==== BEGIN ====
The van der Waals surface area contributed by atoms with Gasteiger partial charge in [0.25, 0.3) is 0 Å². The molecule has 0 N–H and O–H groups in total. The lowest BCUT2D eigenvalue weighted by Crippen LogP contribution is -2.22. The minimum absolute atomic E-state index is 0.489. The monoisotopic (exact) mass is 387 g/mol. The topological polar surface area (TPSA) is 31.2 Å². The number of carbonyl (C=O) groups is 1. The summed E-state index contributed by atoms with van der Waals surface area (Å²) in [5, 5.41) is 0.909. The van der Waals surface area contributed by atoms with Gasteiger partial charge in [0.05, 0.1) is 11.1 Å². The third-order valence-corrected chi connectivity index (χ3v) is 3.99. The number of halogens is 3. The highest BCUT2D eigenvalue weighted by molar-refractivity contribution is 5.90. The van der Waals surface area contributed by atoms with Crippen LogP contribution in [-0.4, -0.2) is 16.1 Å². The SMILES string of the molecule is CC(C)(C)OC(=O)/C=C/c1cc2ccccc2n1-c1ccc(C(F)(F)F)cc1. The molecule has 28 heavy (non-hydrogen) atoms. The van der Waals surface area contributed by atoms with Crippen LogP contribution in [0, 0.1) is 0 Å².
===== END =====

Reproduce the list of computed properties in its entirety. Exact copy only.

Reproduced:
The van der Waals surface area contributed by atoms with Gasteiger partial charge in [0.25, 0.3) is 0 Å². The molecule has 0 N–H and O–H groups in total. The lowest BCUT2D eigenvalue weighted by Crippen LogP contribution is -2.22. The minimum absolute atomic E-state index is 0.489. The monoisotopic (exact) mass is 387 g/mol. The topological polar surface area (TPSA) is 31.2 Å². The number of carbonyl (C=O) groups is 1. The summed E-state index contributed by atoms with van der Waals surface area (Å²) in [5, 5.41) is 0.909. The van der Waals surface area contributed by atoms with Gasteiger partial charge in [0.05, 0.1) is 11.1 Å². The third-order valence-corrected chi connectivity index (χ3v) is 3.99. The number of halogens is 3. The highest BCUT2D eigenvalue weighted by molar-refractivity contribution is 5.90. The van der Waals surface area contributed by atoms with Crippen LogP contribution in [-0.4, -0.2) is 16.1 Å². The SMILES string of the molecule is CC(C)(C)OC(=O)/C=C/c1cc2ccccc2n1-c1ccc(C(F)(F)F)cc1. The molecule has 28 heavy (non-hydrogen) atoms. The van der Waals surface area contributed by atoms with Crippen LogP contribution in [0, 0.1) is 0 Å².